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Podcast on ABC Radio – My interview about bipolar


Anne in ABC Studio

http://www.abc.net.au/overnights/stories/s3754799.htm

I have had my first radio interview. It was on ABC national radio on May 4th with Jen Fleming. I was nervous, but didn’t stress too much as it was going to be aired at 4.00am. Who listens to the radio at that time? Apparently many do and quite a few people I know told me they heard it. Others bought books because of it which is exciting. Apparently the interview had such a big response that they made a podcast.

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Art From Adversity book trailer


Here is the book trailer for my book.

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I’ll stand by you


Sometimes it is really hard to stand by someone who has a mental illness. You want to help them, and you do help them. Time and time again. Again and again. You forgive them. Again and again. But how many times do you stand by them as they make one bad decision after another, expecting that someone will always be there to pick up the pieces?

Someone very close to me has bipolar disorder. I haven’t spoken to him since his Armenian mafia phone call to me in the middle of the night. I can’t talk to him at the moment. His mental health is too precarious and I think my book has the potential to tip him over the edge. When I am next talking to him, I will tell him this, ‘I will stand by you, I will always love and support you, but I have limits and there are boundaries. Don’t call me at 1.30 am again telling me that you should be in a psych ward, call the Mental Health Crisis Team. Don’t ask for my advice if you are not going to do anything about is. I really hope that the Armenian mafia don’t get you. I can’t always help you, but one thing is certain – it might be hard, but I’ll always stand by you.’

Have you got a brother like this? Or a husband? Or a child? It’s easy to say ‘I’ll stand by you’, but not so easy to do.

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Life with bipolar is hard


I have just read an article written by Julie Fast in her BipolarHappens.com newsletter. She talks about how hard it is to have bipolar disorder and she says that, even though we can be positive, life is not easy. Anyone who has bipolar knows this.

I have a family and I am (mostly) able to function, even though my priorities are no longer to be Martha Stewart and Nigella Lawson. I am (mostly) able to cope with my two day a week job, but sometimes getting there is a challenge. I smile at the people I work with and the few I tell are genuinely shocked when I say I have bipolar disorder.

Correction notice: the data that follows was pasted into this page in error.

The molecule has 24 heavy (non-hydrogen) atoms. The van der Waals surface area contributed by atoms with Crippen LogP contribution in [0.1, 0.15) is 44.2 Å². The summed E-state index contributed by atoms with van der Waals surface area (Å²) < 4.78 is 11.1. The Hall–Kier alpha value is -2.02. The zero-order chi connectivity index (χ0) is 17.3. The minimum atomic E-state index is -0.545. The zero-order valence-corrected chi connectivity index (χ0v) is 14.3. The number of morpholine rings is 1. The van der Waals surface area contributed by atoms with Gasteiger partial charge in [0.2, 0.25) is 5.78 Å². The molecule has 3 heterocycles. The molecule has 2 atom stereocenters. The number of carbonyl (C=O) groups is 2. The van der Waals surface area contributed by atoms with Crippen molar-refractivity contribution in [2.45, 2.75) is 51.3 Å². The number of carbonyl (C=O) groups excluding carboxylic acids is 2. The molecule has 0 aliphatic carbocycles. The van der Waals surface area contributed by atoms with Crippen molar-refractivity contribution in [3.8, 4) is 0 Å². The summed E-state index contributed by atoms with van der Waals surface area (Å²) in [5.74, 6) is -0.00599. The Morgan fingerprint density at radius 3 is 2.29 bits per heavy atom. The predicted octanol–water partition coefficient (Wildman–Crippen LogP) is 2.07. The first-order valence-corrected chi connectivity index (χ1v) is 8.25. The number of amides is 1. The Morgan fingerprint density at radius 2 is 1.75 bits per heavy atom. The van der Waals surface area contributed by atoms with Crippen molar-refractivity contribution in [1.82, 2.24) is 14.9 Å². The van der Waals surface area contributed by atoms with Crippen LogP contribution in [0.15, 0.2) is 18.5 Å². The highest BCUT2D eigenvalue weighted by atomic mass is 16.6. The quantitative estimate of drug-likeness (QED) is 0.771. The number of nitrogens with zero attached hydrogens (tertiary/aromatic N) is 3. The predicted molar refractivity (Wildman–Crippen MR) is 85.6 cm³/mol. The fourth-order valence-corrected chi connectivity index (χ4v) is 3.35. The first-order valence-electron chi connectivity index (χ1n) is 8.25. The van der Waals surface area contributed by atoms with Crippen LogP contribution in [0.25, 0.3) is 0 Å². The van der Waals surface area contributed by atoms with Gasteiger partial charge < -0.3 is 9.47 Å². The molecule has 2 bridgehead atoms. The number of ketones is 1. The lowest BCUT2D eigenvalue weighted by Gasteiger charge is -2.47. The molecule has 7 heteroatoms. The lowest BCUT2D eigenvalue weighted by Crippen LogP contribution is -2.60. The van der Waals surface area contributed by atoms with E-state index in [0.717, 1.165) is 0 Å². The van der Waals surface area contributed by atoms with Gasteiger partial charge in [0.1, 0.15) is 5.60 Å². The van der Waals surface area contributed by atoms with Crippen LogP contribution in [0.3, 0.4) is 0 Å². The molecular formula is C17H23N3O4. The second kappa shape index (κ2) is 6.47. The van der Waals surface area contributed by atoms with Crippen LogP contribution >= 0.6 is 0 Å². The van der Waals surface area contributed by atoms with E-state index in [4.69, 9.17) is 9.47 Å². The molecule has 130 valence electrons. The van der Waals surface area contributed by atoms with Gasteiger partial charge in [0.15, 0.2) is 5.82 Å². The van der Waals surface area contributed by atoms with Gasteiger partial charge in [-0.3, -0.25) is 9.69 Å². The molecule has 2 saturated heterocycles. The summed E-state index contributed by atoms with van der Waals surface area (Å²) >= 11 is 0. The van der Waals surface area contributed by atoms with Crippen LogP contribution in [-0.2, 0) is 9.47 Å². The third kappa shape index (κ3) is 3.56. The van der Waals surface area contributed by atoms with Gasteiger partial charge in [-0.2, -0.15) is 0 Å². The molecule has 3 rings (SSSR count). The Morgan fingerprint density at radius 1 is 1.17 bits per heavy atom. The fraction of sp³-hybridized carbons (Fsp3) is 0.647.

I don’t look sick and I do not want to see myself as a ‘sick’ person but bipolar affects me in big and small ways, and is with me every day. As Julie says, ‘It’s really hard’ and we need to be more honest about it.

Everyone has their own reality of bipolar disorder, and carers do as well. I do not want to identify myself primarily as a person with a mental illness, even though it is undeniable that I have one and that I and advocate for people who do. I am a writer, artist, teacher, wife, mother and friend who has bipolar, not a bipolar person who is a writer,artist etc. It is not just the rhetoric of political correctness to refer to myself this way. The distinction is really important to me.

I have  my own story and so does every other person with bipolar disorder. We need to tell our stories. That’s why I wrote my book.  To tell my story. My truth about bipolar.

Julie Fast is a real inspiration. Check her out.

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Anxiety


By M. Katherine Shear, M.D., Associate Professor of Psychiatry, University of Pittsburgh, Director, Anxiety Disorders Clinic.

”Anxiety is a normal part of everyday life. It acts as a signal which motivates us to improve performance and alerts us to impending dangers. Yet anxiety can get out of hand. When this happens, the normal warning signal mechanism of anxiety becomes a psychiatric symptom.

Anxiety symptoms occur in a group of disorders characterized by “free-floating” anxiety (panic disorder and generalized anxiety disorder), phobic anxiety (specific and social phobia), traumatic anxiety (posttraumatic stress disorder and acute stress disorder) and obsessive compulsive symptoms. Each of these disorders includes features of symptomatic anxiety, such as high levels of bodily arousal, excessive worries about potential danger, and avoidance of feared situations.